The problem with the crossbow is that the "flow" of the game has been changed by it too greatly.
The original design intention, in tf2, since the beta when kritz heals were introduced, was that players would engage each other, and then either commit fully to dying for frags and be penalized by a respawn timer, or back up to be healed by their medic. The players who backed up and took a breather would be rewarded for this behavior by receiving more, and faster, heals and not be penalized by a respawn timer.
When you introduce the crossbow you ruin that whole arrangement due to the amount of healing it puts out, and the way in which arrows are typically dealt with (hiding behind props somewhere while standing still). It allows for you to re-enter fights much more quickly and also doesn't force you to collapse around your own medic (or health packs) for healing. So you end up with mid-fights that last longer, and scenarios where pushing off of damage alone are much more difficult.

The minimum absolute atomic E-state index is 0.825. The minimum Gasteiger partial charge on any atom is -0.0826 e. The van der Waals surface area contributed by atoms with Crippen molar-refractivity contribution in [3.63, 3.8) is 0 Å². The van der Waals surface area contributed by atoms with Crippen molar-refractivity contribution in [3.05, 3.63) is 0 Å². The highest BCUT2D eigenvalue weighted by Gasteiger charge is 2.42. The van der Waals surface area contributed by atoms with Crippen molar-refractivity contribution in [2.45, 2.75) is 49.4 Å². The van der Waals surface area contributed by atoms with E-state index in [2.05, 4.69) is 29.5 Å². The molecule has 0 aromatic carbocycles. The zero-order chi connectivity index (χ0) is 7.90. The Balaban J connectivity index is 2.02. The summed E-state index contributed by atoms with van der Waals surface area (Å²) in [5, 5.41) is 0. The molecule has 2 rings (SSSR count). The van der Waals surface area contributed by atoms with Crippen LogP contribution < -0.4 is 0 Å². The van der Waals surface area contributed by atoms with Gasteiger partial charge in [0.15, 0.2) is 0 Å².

Let me take you back to a time when you could peek badlands choke, and if you hit 2 solid rockets on the other team's pocket or demo (who would be spamming like a dummy from that choke) you could push regardless of the situation because you knew it was going to be at least 10 seconds before that guy could ever do anything productive without risking his life. Now he just stops moving and takes an arrow and all is well. The same occurs frequently with heavies on lasts. The old scenario far more interesting than the current situation where teams never to very rarely push off of somebody just getting hurt badly..
It's not rose colored glasses - it's objectively superior. Damage actually means something, and the game naturally flows between engagement and reorganization, and retreating is part of a wider and deeper thought process than finding a spot to stand still to take an arrow right quick. Preserving the game's flow is why kritz-heals were introduced all those years ago, and for some reason they decided to throw it out the window in a bid to give medic something else to do.